Unlike the changes in AxL, the changes in the choroid were smaller and less reliable (greater standard deviations) and for most gaze directions not statistically significant. The exact mechanism underlying the small significant changes in the choroid for the downward gaze measurements are not clear. However, we hypothesize that forces from the EOMs could be transmitted from the sclera to the choroid and thus may lead to a change in ChT, or, if the EOMs are causing IOP to rise in certain gaze angles, this may apply outward pressure to the choroid. 
In summary, our study suggests that the eye's axial length increases in inferior gaze directions (inferior and inferonasal) and in superonasal gaze. In contrast, axial length decreases slightly in the upward directions of gaze (superior and superotemporal gaze). The changes in axial length appear to be due to the influence of the extraocular muscles, since the effect was eliminated when head turn was used instead of eye turn to shift the direction of gaze.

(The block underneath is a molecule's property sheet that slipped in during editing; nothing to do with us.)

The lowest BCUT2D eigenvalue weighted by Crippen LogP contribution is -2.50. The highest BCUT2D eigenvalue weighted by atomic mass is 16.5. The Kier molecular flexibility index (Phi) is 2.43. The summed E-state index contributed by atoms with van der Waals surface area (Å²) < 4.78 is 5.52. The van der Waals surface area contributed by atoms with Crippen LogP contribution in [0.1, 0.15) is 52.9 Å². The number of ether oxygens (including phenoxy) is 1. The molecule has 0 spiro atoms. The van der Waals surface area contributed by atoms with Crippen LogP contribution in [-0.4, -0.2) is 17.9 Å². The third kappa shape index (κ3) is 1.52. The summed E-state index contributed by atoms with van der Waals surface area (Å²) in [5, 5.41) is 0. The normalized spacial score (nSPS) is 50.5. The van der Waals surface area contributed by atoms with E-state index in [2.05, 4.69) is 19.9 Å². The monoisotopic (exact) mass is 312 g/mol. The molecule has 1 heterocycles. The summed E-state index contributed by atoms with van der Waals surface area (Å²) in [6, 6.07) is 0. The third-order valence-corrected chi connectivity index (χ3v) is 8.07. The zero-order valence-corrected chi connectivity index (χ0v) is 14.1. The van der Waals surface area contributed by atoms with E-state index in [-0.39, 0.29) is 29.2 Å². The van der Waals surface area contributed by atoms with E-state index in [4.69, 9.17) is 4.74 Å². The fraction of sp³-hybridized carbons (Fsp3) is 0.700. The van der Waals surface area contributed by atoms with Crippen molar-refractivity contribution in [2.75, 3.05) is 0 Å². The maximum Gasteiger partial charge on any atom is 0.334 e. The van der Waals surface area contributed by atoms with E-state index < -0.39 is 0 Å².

Acknowledgments
The authors thank Payel Chatterjee for assistance with data collection and analysis. 
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Footnotes
 Presented in part at the annual meeting of the Association for Research in Vision and Ophthalmology, Fort Lauderdale, Florida, May 2012.
Footnotes
 Disclosure: A. Ghosh, None; M.J. Collins, None; S.A. Read, None; B.A. Davis, None
Figure 1. 
 
A schematic diagram of the experimental setup using rotary prisms that allows ocular biometry along the foveal axis to be performed in different gaze directions with no accommodation under binocular fixation.